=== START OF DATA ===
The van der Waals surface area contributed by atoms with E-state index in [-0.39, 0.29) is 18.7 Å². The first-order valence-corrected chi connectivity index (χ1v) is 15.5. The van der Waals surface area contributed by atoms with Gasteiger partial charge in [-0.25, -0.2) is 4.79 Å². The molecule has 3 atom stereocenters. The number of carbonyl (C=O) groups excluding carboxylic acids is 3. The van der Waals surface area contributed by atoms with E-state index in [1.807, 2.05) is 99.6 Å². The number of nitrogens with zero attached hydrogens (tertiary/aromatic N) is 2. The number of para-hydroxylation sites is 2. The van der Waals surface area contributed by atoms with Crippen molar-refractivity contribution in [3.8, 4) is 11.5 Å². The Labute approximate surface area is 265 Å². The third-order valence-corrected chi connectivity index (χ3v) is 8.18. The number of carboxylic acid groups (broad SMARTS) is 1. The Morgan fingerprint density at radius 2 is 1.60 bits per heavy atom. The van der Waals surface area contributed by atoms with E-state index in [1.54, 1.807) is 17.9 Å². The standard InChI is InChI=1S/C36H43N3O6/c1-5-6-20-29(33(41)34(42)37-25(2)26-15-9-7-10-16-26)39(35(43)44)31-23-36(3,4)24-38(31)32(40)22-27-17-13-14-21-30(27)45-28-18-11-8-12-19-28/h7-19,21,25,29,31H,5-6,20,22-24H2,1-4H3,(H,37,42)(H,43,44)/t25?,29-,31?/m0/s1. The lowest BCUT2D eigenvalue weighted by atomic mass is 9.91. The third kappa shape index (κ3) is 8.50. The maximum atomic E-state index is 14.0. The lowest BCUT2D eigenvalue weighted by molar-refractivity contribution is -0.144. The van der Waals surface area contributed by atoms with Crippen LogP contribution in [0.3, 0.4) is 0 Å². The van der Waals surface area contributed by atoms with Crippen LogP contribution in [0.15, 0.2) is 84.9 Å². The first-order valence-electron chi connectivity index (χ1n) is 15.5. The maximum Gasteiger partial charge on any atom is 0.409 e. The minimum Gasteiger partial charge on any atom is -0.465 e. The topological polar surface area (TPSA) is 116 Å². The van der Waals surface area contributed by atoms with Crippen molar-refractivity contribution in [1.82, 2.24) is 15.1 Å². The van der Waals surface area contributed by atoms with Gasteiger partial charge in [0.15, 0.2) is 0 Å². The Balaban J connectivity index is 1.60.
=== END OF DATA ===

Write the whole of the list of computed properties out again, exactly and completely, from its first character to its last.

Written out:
The van der Waals surface area contributed by atoms with E-state index in [-0.39, 0.29) is 18.7 Å². The first-order valence-corrected chi connectivity index (χ1v) is 15.5. The van der Waals surface area contributed by atoms with Gasteiger partial charge in [-0.25, -0.2) is 4.79 Å². The molecule has 3 atom stereocenters. The number of carbonyl (C=O) groups excluding carboxylic acids is 3. The van der Waals surface area contributed by atoms with E-state index in [1.807, 2.05) is 99.6 Å². The number of nitrogens with zero attached hydrogens (tertiary/aromatic N) is 2. The number of para-hydroxylation sites is 2. The van der Waals surface area contributed by atoms with Crippen molar-refractivity contribution in [3.8, 4) is 11.5 Å². The Labute approximate surface area is 265 Å². The third-order valence-corrected chi connectivity index (χ3v) is 8.18. The number of carboxylic acid groups (broad SMARTS) is 1. The Morgan fingerprint density at radius 2 is 1.60 bits per heavy atom. The van der Waals surface area contributed by atoms with E-state index in [1.54, 1.807) is 17.9 Å². The standard InChI is InChI=1S/C36H43N3O6/c1-5-6-20-29(33(41)34(42)37-25(2)26-15-9-7-10-16-26)39(35(43)44)31-23-36(3,4)24-38(31)32(40)22-27-17-13-14-21-30(27)45-28-18-11-8-12-19-28/h7-19,21,25,29,31H,5-6,20,22-24H2,1-4H3,(H,37,42)(H,43,44)/t25?,29-,31?/m0/s1. The lowest BCUT2D eigenvalue weighted by atomic mass is 9.91. The third kappa shape index (κ3) is 8.50. The maximum atomic E-state index is 14.0. The lowest BCUT2D eigenvalue weighted by molar-refractivity contribution is -0.144. The van der Waals surface area contributed by atoms with Crippen LogP contribution in [0.3, 0.4) is 0 Å². The van der Waals surface area contributed by atoms with Crippen LogP contribution in [0.15, 0.2) is 84.9 Å². The first-order valence-electron chi connectivity index (χ1n) is 15.5. The maximum Gasteiger partial charge on any atom is 0.409 e. The minimum Gasteiger partial charge on any atom is -0.465 e. The topological polar surface area (TPSA) is 116 Å². The van der Waals surface area contributed by atoms with Crippen molar-refractivity contribution in [1.82, 2.24) is 15.1 Å². The van der Waals surface area contributed by atoms with Gasteiger partial charge in [0.15, 0.2) is 0 Å². The Balaban J connectivity index is 1.60.